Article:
Places of worship can be closed overnight by natural disasters, civil unrest, terrorist attacks, state decrees or negative social media campaigns. At the present time local churches are being closed to slow the devastating impact of the covid-19 pandemic, and many are choosing to self-quarantine or isolate to protect themselves and others.
How will we respond? What will you do?
If going to church, enjoying worship music, praising God, listening to a sermon, catching up with friends, and enjoying fellowship around a shared lunch has been your routine, the closing of your church for whatever reason will be a big loss.
Perhaps for you, going to church has been your weekly outing—to get out of the house, to see others. For many young adults, church has been a place to connect socially. For you, it may have been your lifeline to escape—to find support, encouragement and warmth from fellow believers. Perhaps church has been your opportunity to enjoy a safe, peaceful place—to experience God’s embrace with some who understand? For many, having church close is a disaster.
Church in the New Testament
Going to a church building for a church service was not what happened in New Testament times. All the early churches met in homes. They were small, based in households.
There were no church sermons until the end of the 2nd century after Jesus, and no church buildings until the 4th century. It was Constantine who financed and gifted the first church buildings—changing the very essence of church.
Just months before His crucifixion and resurrection, Jesus used the word church—which means a gathering, without buildings or political and religious connotations. Early believers did not go to a church building, but were the church in their homes and communities. So, if your church shuts down, you can be Church.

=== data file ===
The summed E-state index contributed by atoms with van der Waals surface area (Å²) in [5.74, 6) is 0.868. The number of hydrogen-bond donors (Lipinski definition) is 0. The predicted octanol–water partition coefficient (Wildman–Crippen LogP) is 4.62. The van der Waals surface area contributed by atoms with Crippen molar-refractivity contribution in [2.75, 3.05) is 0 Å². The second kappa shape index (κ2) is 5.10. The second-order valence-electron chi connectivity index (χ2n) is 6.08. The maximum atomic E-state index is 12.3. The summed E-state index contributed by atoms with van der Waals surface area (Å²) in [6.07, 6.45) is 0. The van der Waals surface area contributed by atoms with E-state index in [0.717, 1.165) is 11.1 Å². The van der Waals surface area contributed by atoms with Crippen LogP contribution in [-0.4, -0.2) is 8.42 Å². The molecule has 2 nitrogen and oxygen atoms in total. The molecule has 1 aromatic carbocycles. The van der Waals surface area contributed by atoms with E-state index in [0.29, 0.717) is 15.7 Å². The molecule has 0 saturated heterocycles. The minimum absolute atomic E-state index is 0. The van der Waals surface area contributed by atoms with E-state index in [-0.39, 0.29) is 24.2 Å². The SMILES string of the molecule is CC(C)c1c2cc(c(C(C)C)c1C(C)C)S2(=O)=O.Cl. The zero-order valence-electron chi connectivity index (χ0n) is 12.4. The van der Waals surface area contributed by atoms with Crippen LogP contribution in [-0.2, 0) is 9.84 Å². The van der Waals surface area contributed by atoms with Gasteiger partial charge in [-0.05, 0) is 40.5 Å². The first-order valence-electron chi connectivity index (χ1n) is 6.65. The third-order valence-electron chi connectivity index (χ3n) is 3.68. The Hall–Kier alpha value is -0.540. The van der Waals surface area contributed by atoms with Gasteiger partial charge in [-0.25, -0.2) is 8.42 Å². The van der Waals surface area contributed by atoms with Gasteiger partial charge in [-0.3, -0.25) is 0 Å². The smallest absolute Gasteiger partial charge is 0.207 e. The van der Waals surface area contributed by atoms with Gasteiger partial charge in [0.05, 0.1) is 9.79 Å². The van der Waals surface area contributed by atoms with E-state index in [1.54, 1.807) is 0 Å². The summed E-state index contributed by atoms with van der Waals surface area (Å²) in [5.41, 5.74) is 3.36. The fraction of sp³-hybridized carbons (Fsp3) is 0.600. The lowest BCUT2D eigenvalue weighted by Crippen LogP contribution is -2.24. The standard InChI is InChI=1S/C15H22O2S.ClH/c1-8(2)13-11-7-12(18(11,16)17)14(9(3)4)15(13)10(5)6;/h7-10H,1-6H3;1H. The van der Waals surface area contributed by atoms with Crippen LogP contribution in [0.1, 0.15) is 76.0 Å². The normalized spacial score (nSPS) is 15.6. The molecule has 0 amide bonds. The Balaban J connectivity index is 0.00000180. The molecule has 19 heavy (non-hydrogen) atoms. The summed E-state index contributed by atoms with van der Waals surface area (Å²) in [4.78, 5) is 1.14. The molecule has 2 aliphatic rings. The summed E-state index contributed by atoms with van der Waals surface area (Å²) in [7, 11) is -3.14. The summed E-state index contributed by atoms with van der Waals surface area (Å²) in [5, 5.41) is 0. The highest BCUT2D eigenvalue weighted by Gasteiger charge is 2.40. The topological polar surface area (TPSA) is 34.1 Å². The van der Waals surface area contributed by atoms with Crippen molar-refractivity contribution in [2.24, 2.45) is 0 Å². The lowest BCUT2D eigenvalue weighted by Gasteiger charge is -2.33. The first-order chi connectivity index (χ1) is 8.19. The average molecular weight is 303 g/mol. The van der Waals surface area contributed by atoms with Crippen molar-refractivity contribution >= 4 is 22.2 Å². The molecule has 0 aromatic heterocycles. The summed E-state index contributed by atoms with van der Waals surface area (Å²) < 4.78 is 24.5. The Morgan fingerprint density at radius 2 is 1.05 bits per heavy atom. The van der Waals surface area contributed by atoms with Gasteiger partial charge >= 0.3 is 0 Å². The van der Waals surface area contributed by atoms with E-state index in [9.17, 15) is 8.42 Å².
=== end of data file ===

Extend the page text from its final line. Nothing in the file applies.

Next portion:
What might it look like?
It might be very small, but Jesus spoke of church as “where two or three come together in (His) name” (Matthew 18:15-20; cf., 16:13-21). And, think of the positives of being the Church.
Here is a description of the church, just after it was birthed by the Holy Spirit on Pentecost day—
The believers, described as the church, “devoted themselves to the apostles’ teaching (of Jesus’ resurrection), and fellowship (with each other and the Spirit), sharing in the Lord’s Supper and prayer” (Acts 2:42 NLT).
They “shared everything they had … with those in need.” At that time, they could also gather in the temple courts but they “met in homes for the Lord’s Supper, and shared their meals with great joy and generosity—all the while praising God and enjoying the goodwill of all the people.” And, “there was a deep sense of awe”—and many miracles (Acts 2:43-47).
It will be different. There will not be the excitement of a worship team, but maybe the sense of “awe” with the Spirit’s leading in quiet prayer and Bible reflection will be more dramatic. There may not be the variety of food at the fellowship lunch, but the shared conversations with a hot drink or a little food—and the Lord’s Supper—with close friends or family who care and sense God’s presence, with fill you with peace, encouragement and comfort.
A GUIDE TO BEING CHURCH@HOME